OAKLAND -- Port of Oakland officials said Monday that they will be installing four big gantry cranes to accommodate modern megaships that carry large loads of cargo.
The $13.95 million project, scheduled to begin in April, will increase Oakland's capacity to handle large container vessels, port officials said.
"The big ships come here on a regular basis. This equips us to take on more of them as shipping lines continue to scale up," John Driscoll, the port's maritime director, said in a statement.
The cranes, which are 26 feet higher than the ones the port currently uses, will be located at the port's international container terminal and will be able to reach 141 feet above the dock.
The cranes will have the height to load and unload ships that can carry up to 14,000 20-foot containers. Those are the biggest vessels that currently are coming to ports in the U.S., port officials said.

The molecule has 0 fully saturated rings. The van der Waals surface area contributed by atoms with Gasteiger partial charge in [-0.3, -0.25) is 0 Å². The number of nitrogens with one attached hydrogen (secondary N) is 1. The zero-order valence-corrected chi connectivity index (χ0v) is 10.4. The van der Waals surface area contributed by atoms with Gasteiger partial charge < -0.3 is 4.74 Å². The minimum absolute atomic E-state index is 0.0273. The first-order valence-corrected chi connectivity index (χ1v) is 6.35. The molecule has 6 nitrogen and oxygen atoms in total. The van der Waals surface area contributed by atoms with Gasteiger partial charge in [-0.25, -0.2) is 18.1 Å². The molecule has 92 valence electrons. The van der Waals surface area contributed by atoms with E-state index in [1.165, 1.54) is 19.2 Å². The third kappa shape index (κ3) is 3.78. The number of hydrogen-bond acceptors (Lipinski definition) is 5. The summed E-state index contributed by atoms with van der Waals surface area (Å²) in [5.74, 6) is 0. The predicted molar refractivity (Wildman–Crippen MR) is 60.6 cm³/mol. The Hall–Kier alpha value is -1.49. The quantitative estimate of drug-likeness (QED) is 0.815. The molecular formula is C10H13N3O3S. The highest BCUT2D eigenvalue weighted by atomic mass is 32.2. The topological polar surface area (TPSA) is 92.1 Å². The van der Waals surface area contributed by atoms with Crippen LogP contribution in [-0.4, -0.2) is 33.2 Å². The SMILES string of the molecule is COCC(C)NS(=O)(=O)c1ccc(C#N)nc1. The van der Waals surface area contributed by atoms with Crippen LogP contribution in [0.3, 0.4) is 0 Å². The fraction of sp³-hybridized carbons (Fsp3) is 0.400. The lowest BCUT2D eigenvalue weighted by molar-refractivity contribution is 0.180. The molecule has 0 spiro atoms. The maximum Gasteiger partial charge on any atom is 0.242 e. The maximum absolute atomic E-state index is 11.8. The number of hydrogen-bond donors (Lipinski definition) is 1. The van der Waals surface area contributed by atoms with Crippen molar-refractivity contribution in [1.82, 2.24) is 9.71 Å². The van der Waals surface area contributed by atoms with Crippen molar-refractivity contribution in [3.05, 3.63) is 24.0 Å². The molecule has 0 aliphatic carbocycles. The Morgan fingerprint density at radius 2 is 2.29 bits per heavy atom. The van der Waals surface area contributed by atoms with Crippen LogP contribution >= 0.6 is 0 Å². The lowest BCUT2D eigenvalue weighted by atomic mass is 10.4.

The four cranes are 13 years old and weigh 1,380 tons each. They'll be supported by jacking frames while their legs are cut away and replaced with new, longer ones, according to port officials.
The legs will be fabricated by Shanghai-based ZPMC, which manufactures the cranes. Port officials said it will take 10 to 12 weeks to lift each crane.
The port's cranes can lift as much as 65 tons of containerized cargo. Once the cranes' height is increased, they'll be able to reach three rows of containers higher on a ship.
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